It’s Mum Day at the market today, chrysanthemums that is. We should have hundreds of mums in a wide variety of colors and sizes. It will probably be our only market with three large mum vendors: Troyer Farms, Heidi Stoller and Countryside View Greenhouse.
I guess we should call today Mums and More. Fairview Gardens has their decorative gourds and squash, as well as their broom corn which could be called ubercornstalks, tall and beautiful. JKL Pumpkins has a wonderful selection of decorative pumpkins, from big to little, green to orange, some straight out of fairytales like Cinderella.
John Pate tells me that he’s bringing some tomatoes today – they’ll go fast. He’ll have the last of this year’s peaches, plus apples. We have a good supply of green beans, yellow squash, zucchini, green onions, sweet and hot peppers, cucumbers and greens, as well as radishes, winter squash, potatoes, beets, herbs, and ginger.
In October, we’re open on Fridays from 11 to 2. We’ll be revisiting our fall schedule as we plan for 2011. We’d like to stay open on Saturdays in October because most of our Saturday customers cannot come during the work week, but it is hard for our growers to harvest enough produce for two days in a row this late in the growing season. Giving up Friday for Saturday is a little scary because we have twice as many customers on Friday. So, Friday customers – would you be willing to go to a Tuesday/Saturday schedule in October next year?
The Kids Community Garden on Aylor Street is “finished” for the year. Last week we dug the sweet potatoes and that was probably the best garden fun of the year. It was like a treasure hunt!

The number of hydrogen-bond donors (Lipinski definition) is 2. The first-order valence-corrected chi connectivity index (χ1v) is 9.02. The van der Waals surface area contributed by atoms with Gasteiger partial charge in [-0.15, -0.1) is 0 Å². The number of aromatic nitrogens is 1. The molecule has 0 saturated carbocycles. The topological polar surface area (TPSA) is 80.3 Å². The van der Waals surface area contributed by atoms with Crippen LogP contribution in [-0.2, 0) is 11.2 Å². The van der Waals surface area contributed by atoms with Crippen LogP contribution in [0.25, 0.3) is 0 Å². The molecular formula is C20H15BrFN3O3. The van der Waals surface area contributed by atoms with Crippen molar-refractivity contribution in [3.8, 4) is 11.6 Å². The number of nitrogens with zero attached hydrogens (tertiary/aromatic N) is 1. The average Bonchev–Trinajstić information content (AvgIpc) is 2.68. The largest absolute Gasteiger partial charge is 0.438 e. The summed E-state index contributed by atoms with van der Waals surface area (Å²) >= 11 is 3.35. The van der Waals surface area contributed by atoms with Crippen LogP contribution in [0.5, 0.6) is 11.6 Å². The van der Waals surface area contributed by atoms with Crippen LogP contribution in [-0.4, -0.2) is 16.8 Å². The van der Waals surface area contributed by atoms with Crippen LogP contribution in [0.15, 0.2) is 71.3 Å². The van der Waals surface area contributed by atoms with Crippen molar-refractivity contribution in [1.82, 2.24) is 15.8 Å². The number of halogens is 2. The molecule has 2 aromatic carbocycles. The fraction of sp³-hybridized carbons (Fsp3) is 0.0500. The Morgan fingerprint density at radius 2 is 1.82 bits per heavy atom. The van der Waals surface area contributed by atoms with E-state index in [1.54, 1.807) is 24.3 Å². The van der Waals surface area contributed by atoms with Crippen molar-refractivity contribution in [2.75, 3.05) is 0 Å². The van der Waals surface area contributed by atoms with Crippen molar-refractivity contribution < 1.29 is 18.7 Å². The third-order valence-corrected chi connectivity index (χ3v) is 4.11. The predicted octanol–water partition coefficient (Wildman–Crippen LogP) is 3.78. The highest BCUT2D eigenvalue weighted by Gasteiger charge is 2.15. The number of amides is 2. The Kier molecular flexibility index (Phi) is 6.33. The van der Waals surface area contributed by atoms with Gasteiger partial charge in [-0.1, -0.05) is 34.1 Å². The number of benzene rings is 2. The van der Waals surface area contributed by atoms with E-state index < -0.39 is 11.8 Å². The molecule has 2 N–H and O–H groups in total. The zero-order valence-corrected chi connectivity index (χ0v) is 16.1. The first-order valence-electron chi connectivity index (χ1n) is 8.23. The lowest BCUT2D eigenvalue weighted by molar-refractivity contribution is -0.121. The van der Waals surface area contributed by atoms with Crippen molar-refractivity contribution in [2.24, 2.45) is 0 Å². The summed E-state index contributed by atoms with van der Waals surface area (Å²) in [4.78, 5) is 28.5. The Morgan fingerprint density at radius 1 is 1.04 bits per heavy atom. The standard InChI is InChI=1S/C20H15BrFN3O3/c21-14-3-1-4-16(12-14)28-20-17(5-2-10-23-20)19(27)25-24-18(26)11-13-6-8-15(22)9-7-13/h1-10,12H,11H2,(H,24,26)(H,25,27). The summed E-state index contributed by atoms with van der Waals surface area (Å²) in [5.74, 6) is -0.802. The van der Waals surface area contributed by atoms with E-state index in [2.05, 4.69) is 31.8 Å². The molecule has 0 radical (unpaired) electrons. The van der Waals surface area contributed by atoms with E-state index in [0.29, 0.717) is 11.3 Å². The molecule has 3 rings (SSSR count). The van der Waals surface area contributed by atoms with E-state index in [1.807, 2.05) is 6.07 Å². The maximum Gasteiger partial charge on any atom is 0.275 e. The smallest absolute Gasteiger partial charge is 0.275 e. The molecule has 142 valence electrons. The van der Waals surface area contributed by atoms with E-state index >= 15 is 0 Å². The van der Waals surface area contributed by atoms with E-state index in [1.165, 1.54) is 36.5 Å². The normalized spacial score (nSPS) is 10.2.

We decided to leave the garden in place until frost because there are still loads of flowers blooming. The children invite you to stop by and pick a bouquet anytime. While there you’ll notice a couple of patches of newly-planted turnips. That’s part of our cover crop, also known as green manure. The turnips will be turned under later this fall to improve the soil. The first cover crop planting, buckwheat, was tilled in last week. Good soil is essential for a good garden. That’s an important lesson for any grower, whether middle school or middle-aged.
On the topic of lessons, the market is planning its winter training sessions. We have a Food Safety: from field to market workshop set for December 4 in Springfield. All growers selling edible produce at the Webb City market must have attended a food safety workshop within three years.
You might ask, why Springfield? We’ve held the workshop in Webb City, Mt Vernon and Joplin and trained over 200 farmers. Obviously most of those farmers don’t sell at our market, but we think food safety is so important that we want all area growers to be trained. After all, a food contamination issue at a Springfield market will adversely affect all the markets in southwest Missouri. So we move the training around the area to try to catch everyone.
We’re also involved in a grant writing workshop for farmers and ranchers in Mount Vernon on October 12 and a high tunnel workshop near Monett on October 26. So even though the growing season is slowing down, the behind the scenes work for the market and farmers is picking up.
As we savor these beautiful fall days, don’t forget to savor the fresh produce. There are still lots of wonderful crops thriving. In a few months, fresh produce will be hard to come by, so enjoy it now.
Lunch today is lasagna, side salad, garlic bread, cookies and drink for $6. There’s also a luncheon salad for $4. The Sours will play traditional music. Suzie & Sammy Scarecrow will be at the market to pose for photos with the kids and grownups.